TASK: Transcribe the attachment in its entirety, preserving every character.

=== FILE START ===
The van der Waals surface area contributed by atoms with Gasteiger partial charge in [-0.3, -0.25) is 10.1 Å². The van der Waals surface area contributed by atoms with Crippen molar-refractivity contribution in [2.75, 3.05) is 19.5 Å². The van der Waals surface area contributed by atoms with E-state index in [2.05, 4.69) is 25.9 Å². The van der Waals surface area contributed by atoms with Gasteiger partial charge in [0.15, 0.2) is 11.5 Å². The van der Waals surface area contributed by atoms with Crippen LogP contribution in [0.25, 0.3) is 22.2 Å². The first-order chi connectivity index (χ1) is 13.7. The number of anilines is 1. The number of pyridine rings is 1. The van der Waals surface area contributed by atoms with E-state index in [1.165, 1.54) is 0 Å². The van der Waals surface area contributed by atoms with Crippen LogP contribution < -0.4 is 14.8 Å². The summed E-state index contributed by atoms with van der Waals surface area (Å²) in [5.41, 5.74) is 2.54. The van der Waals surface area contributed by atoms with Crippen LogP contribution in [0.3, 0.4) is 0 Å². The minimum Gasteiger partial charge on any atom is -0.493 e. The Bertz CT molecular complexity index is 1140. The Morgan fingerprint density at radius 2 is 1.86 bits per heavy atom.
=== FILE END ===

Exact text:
The van der Waals surface area contributed by atoms with Gasteiger partial charge in [-0.3, -0.25) is 10.1 Å². The van der Waals surface area contributed by atoms with Crippen molar-refractivity contribution in [2.75, 3.05) is 19.5 Å². The van der Waals surface area contributed by atoms with E-state index in [2.05, 4.69) is 25.9 Å². The van der Waals surface area contributed by atoms with Gasteiger partial charge in [0.15, 0.2) is 11.5 Å². The van der Waals surface area contributed by atoms with Crippen LogP contribution in [0.25, 0.3) is 22.2 Å². The first-order chi connectivity index (χ1) is 13.7. The number of anilines is 1. The number of pyridine rings is 1. The van der Waals surface area contributed by atoms with E-state index in [1.165, 1.54) is 0 Å². The van der Waals surface area contributed by atoms with Crippen LogP contribution < -0.4 is 14.8 Å². The summed E-state index contributed by atoms with van der Waals surface area (Å²) in [5.41, 5.74) is 2.54. The van der Waals surface area contributed by atoms with Crippen LogP contribution in [0.3, 0.4) is 0 Å². The minimum Gasteiger partial charge on any atom is -0.493 e. The Bertz CT molecular complexity index is 1140. The Morgan fingerprint density at radius 2 is 1.86 bits per heavy atom.